September 18, 2012 @ 8:03 PM


How to keep your dog happy, exercised, and continue training through the coldest weather.

When it is hard to work with your dog or properly exercise him, here are some ideas that can help.

Work in your garage-You can practice loose leash walking, heeling, stays, come when called. At least you are both protected from the wind and the snow. Be sure to use your clicker & your treats to mark and reward all good behavior

Play the recall game in your home- Call your dog back and forth between you and another person in your household. Use dog's name only, as soon as your dog turns toward you when he hears his name, click, praise like crazy (Yeah!!!!) and kneel down to welcome him to you. Give a yummy treat when he gets to you and lot of petting. Now the other person playing the game does the same. Back and forth your dogs goes, having fun, learning to heed his name, and getting some exercise.

Play retrieve- Play retrieving with a ball or favorite toy. First get the dog interested in the toy by waving it around, tugging, bouncing the ball, etc. Now throw it and say "Fetch" or "Get it". When your dog goes out to pick the toy up, call him using his name, and as he comes back, use your clicker, praise, praise, praise, and give a treat when he drops the toy.
Dogs like a high pitched voice, so you guys, get your girlie voice out. When he returns to you hold a treat near his nose to get him to drop the toy, click when he drops it, give the treat, and you are ready to go again. You can do this in the house or garage, just choose your largest room, and work in the longest space. Repeat until your dog has had enough exercise.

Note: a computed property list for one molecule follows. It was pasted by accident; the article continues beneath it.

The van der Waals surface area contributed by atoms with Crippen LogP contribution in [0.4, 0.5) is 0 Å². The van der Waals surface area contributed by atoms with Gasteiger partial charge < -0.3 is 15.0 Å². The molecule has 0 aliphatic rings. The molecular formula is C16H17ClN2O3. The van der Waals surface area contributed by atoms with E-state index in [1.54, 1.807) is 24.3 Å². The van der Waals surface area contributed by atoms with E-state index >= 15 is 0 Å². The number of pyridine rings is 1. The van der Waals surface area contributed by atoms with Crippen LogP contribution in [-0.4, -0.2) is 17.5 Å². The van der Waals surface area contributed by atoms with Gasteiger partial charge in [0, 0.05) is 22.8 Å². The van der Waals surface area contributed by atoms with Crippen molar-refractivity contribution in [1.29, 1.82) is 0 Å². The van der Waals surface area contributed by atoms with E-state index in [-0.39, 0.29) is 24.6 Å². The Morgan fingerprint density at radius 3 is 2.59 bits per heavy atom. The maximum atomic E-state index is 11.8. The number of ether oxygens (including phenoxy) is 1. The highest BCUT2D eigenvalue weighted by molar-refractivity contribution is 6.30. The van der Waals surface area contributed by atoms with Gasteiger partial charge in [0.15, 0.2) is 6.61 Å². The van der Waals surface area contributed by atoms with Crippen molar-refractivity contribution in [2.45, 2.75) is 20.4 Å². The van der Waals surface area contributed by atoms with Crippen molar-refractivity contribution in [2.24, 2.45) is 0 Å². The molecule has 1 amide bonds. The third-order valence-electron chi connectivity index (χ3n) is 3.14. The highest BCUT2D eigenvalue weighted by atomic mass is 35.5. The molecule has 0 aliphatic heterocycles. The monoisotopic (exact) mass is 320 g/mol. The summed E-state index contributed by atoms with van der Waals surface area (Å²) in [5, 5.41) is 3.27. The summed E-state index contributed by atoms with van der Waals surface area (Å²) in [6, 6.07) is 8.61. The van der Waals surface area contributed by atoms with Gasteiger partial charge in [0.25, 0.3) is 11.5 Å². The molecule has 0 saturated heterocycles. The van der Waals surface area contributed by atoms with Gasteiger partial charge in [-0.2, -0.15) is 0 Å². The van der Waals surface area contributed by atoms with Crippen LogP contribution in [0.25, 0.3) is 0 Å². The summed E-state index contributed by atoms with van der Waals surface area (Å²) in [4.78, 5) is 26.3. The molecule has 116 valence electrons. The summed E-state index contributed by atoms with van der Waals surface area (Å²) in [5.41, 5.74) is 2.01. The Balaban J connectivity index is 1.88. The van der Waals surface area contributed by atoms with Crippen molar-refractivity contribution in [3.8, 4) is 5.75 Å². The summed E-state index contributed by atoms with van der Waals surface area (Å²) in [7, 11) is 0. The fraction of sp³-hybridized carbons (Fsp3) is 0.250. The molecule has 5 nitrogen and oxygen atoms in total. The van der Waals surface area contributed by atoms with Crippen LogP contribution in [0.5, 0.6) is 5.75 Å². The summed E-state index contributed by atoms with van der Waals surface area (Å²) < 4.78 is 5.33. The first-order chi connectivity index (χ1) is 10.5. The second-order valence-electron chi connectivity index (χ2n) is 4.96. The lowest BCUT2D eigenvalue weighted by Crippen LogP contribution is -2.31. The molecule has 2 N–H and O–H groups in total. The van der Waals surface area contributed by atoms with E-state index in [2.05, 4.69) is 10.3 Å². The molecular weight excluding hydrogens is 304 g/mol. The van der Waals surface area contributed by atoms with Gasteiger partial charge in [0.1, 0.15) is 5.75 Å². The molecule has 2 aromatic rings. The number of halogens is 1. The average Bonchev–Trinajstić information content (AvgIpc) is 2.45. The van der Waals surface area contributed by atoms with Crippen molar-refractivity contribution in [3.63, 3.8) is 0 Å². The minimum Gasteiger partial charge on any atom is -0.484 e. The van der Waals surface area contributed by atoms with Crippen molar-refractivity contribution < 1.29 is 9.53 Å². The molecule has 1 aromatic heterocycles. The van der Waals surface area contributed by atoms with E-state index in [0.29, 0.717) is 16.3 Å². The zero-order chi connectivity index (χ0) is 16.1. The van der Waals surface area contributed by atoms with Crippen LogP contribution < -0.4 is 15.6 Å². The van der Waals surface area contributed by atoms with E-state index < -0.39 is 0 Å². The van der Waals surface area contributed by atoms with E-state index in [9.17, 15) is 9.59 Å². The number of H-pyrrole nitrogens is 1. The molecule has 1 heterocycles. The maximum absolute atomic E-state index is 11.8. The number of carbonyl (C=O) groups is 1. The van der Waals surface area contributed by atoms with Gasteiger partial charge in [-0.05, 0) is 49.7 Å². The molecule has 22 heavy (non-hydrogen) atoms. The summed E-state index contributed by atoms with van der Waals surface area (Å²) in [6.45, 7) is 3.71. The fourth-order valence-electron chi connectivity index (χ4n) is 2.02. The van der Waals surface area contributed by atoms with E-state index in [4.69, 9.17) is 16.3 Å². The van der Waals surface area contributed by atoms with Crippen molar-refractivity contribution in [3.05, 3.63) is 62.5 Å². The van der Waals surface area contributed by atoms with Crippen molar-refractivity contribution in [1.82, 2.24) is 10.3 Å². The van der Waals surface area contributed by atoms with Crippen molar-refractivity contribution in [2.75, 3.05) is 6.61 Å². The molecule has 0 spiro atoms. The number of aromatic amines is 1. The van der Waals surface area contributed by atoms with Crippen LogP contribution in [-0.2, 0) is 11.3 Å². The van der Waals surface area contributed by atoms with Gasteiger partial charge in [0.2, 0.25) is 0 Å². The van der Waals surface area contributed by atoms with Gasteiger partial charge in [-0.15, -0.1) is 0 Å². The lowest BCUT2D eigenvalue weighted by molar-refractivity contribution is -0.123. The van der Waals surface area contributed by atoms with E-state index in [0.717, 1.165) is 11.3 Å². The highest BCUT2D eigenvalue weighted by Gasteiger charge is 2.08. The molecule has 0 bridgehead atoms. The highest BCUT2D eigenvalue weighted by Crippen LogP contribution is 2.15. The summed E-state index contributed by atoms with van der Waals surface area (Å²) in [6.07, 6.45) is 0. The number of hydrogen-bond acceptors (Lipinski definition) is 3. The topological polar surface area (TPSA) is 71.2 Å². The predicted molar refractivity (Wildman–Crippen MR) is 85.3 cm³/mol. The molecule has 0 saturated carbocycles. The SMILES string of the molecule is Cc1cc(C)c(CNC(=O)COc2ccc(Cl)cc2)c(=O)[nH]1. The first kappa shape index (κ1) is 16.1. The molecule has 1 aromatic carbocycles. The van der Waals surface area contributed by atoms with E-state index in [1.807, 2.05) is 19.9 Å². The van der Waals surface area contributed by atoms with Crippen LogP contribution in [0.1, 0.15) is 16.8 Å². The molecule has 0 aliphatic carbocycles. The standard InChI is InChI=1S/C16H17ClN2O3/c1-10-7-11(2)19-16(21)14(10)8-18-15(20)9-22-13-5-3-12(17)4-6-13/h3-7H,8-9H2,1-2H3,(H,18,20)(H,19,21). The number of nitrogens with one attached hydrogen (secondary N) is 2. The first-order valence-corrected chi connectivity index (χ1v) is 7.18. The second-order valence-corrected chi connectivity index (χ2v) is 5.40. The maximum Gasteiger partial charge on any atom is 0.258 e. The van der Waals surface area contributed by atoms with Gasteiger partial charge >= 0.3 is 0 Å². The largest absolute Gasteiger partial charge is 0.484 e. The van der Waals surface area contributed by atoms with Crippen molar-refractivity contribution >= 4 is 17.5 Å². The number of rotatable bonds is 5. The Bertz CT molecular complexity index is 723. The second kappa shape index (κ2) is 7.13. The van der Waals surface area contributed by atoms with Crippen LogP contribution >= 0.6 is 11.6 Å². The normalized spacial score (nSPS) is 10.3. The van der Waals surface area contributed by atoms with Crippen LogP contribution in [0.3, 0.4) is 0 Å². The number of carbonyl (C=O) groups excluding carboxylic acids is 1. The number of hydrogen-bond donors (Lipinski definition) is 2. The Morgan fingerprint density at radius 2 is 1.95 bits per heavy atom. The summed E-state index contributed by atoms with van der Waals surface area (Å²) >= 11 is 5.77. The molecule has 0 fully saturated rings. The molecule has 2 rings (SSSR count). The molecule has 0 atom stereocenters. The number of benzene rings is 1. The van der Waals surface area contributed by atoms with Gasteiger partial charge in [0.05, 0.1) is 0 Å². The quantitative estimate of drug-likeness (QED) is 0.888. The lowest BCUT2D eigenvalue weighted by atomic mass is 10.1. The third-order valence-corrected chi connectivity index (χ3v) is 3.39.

Play Stairball- Sit at the bottom or top of your stairs and play retrieve up and down the stairs, Follow above directions to get the dog to give you the ball or favorite toy. Don't play this game if your dog has any physical problems, and don't overdue even with a healthy dog. Running up and down stairs is good exercise but a little goes a long way.

Work on Attention-Say your dog's name in an upbeat friendly voice, when he makes eye contact, use your clicker, give him a treat and praise. Can be done all day long.

And let's not forget a nice romp in the snow for those dogs that enjoy it. Just keep an eye on your dog that his paws are not freezing. Lifting up a paw, limping, & whimpering are signs that you need to bring your dog inside. There are boots for dogs on the market, personally, my little dog Lola, an Italian Greyhound, always manages to get one off, which I then have to search for in the snow. But perhaps your dog will keep his boots on! It's worth a try, and protects their feet from not just the cold, but also salt if you take a walk on the road. If your dog is short haired, I feel they should be wearing a well fitting, warm coat, regardless of their size. All small dogs should wear coats, they are low to the ground and get colder, sort of like your feet getting cold in freezing weather due to their contact with the cold ground. When you come inside, if your dog is a hairy footed critter, you will need to melt or remove those snowballs they can get in their paws. A hairdryer set on low heat, and be sure to keep it moving so you don't burn your dog, can be very helpful here.

Linda Lukens
Common Ground Dog Training